A Decade of Indigo Elixirs
2020 is here, and amongst a sea of meanings it marks a full decade that I’ve dedicated to Indigo Elixirs. My earliest explorations with botanical materials were incited by a quest to find a beauty routine that worked for my body: specifically for my eternally dry skin and exceptionally thick Armenian hair. While spending a semester in Europe during my sophomore year of college, I became inspired by the desire for products that were not only effective but also versatile — to easily fit into the backpack I was living out of while traveling — and healthy — as I began questioning ingredient labels with increased scrutiny.
And so I began researching natural ingredients and DIY recipes that incorporated them, quickly gaining a new vocabulary of essential oils and carriers and herbs. Researching turned into experiementing and then fine tuning different formulas as I synchronized scents and harmonized textures. I created a serum for my hair, then realized many of those oils were good for my body as well so I made a body butter and a massage bar. I used ingredients from our kitchen to whip up a scrub and a face mask, and in no time I fell in love with the craft. It wasn’t long before friends and family asked for me to share what I was making, and the wheels of potential opportunity began turning.
After spending two years playing with recipes, I launched Indigo Elixirs in October of 2009 as a senior in college. The very first little collection was packaged in all cobalt blue glass (which I no longer use for ethical reasons, but still love dearly) wrapped in tracing paper labels with a logo I had drawn by hand.
When I first started selling at local farmers markets, I again and again was asked if I had any products for pain or for eczema. Realizing that these needs were clearly not being met by what was available, I began researching but was quickly overwhelmed by the results. I knew that herbs were the answer, but had no idea where to begin. And so, I enrolled in an herbal apprenticeship at Misty Meadows on a beautiful farm in New Hampshire.
This apprenticeship opened my eyes to the enchanting world of herbalism, and it was here that I learned all the practical and witchy skills necessary of being an herbalist. I learned how to identify plants in the wild, harvest them, and turn them into medicines. I became fascinated by botanical compounds and properties, how they interact with one another and augment eachother. One of our many projects was to create our own Materia Medica consisting of over 100 plants, all of which we found and identified ourselves, and then pressed and made mini monographs for. The ephemeral green that had always surrounded me took on new meaning, as the each species gained a distinct identity in my senses. I had grown up helping my parents in the gardens of my family’s Massachusetts home, and suddenly I was able to forge a deeper connection with the all the new friends growing in our backyard. For my final project of the apprenticeship, I re-created my entire line to incorporate local herbs into all of my creations.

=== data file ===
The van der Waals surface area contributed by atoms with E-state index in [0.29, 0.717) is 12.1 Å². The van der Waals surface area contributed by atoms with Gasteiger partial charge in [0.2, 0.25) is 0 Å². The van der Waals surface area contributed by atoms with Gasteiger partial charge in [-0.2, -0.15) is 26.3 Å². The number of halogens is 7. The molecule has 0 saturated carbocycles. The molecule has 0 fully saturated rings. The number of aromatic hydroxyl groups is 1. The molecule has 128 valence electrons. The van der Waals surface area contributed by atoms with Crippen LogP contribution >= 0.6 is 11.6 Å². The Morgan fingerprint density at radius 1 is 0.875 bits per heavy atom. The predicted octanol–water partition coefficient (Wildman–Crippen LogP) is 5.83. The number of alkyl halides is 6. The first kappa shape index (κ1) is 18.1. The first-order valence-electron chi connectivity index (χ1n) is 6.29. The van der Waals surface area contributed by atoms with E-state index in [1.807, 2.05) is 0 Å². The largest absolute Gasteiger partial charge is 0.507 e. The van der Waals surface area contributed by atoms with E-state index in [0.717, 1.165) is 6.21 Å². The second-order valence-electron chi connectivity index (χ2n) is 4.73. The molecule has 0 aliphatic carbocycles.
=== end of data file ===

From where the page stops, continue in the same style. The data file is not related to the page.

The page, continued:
The fire within me was sparked: I wanted to learn all that I could about the art and science of herbal medicine. With an intention to continue my studies and explore a new environment both culturally and botanically, I made a move across the country and settled into a new home on an old steamship in the houseboat community of Sausalito, California. Here I was able to brew potions on a vintage stove that needed to be lit with a match inside a creaky kitchen that swayed ever so faintly over the water. In those days you could find me slinging elixirs occasionally at the local farmers market but most often perched on a bench with my paintbox full of magic at the Conservatory of Flowers in San Francisco’s Golden Gate Park.
After a year living a quiet Bay Area houseboat life, I was again moved to further pursue my herbal education in a new environment. With a total leap of faith and fate, I packed up my life and arrived in Honolulu with the intention of obtaining a Masters degree in ethnobotany. I had planned to put my business on hold while in grad school, but I soon realized that I deeply missed creating. At the time I was also honestly surprised that I was unable to find products that were incorporating Hawaii grown ingredients. I slowly began surveying what was available — I knew that if I was going to continue Indigo Elixirs in Hawaii, it would be a different kind of work.
I wanted to offer formulas were infused with island flora, and that gave back to Hawaii’s agicultural community. I wanted my production to have minimal impact, so sourcing locally and packaging sustainably were top priorities. Slowly, product by product, I reinvented my entire line one at a time. Some of the first products I created on Oahu were the Solve All Salve — using all local herbs — and Chocolate Balm — with local cacao shells that were a byproduct from a friend’s chocolate making business.
That was seven years ago. While no part of this journey was easy or clear, I am humbled by where it is today. Over the past several years, I’ve been able connect with an ever-expanding network of farmers and growers to source materials from. I have played with some of Hawaii’s dreamiest botanicals, and been able to incorporate them into Elixirs or infuse them into Limited Batch formulas. While the Ethnobotany degree turned out to not be what I was looking for, I was lucky enough to land in the last graduating class of the World Medicine Institute for my Masters in Herbology and Acupuncture.
As I set my mind to the new year and next decade, I have no idea quite how it will unfold — but I have lots of ideas for the future of Indigo Elixirs. I look forward to continue sharing my creations in all the ways that will best serve you. Thank you for being here, and a part of my journey!